The Buying Club/Affiliate Revenue Models -- With Buy.com’s purchase of Metails, a major offline and online retailer has recognized the power of social networking and made a commitment to the space. Yub.com enables users to develop their own social network focused around products, product ratings and, more importantly, a point-based rewards system that lets members benefit from a friend’s purchases. While Yub.com feels like heavy retail -- with a full online mall that has grown rapidly in the last few months -- the site is building a large user base and enticing members to recommend products to friends.
Although the buying club mentality might work only within certain types of social networks, the notion of a point system that rewards users for certain activities should be embraced more broadly. By developing a currency system, a social networking site can create very real incentives (promotions, giveaways, contests, fundraisers) for specific actions, from which everyone can benefit.
Corporate Sponsorship -- Does being a fan of a brand mean that you want the owner of that brand to have all of your personal profile information? Practically speaking, the answer has to do with the type of brand and the reward the user receives for sharing that information. Corporations will take notice of these social networks and begin offering competitive services with products and (if they are smart) experience-based rewards. Just as Icelounge (described as a “MySpace for skaters”) was launched, larger brands will begin to do the same. Increased brand loyalty and sales opportunities will lead directly to monetization.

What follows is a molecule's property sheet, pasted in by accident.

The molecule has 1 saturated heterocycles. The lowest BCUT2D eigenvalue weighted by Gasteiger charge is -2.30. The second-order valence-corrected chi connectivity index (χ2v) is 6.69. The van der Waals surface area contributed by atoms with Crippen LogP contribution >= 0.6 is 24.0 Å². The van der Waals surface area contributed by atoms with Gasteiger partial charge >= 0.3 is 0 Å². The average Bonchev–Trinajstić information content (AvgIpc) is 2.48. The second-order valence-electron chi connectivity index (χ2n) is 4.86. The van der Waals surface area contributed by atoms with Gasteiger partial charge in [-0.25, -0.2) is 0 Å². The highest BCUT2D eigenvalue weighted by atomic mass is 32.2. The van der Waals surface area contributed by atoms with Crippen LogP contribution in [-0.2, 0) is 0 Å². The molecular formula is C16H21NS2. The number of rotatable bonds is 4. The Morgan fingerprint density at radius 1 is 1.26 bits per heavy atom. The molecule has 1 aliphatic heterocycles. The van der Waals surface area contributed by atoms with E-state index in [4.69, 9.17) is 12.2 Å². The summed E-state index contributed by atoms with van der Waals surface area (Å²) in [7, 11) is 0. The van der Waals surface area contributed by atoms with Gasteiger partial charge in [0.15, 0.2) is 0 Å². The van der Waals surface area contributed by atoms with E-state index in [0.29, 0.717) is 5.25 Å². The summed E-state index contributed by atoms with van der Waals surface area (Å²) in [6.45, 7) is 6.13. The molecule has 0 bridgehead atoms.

Country Clubs/Membership Fees -- The SNS world can be a field of dreams -- albeit for a price. As social networking site ASmallWorld.com has recently demonstrated, if you build a great social network -- making it “invite-only,” with restrictions on activities -- well, everyone wants to join. Naseeb likewise has proven that a focused social network, aimed at a specific niche, can justify an admission charge. From where I sit, I’d much rather be part of a social network with fewer members, no advertising, and no corporate sponsorship but that charges for entry.
Overall, social networking sites are experiencing hockey stick growth and, in the process, influencing new types of two-way brand experiences and community building on the web. Although the approaches to monetization outlined here just scratch the surface, revenue models abound. Any repository of personal data and contact information on a large group of users (perhaps better to call them “consumers”) inevitably translates to profit opportunities.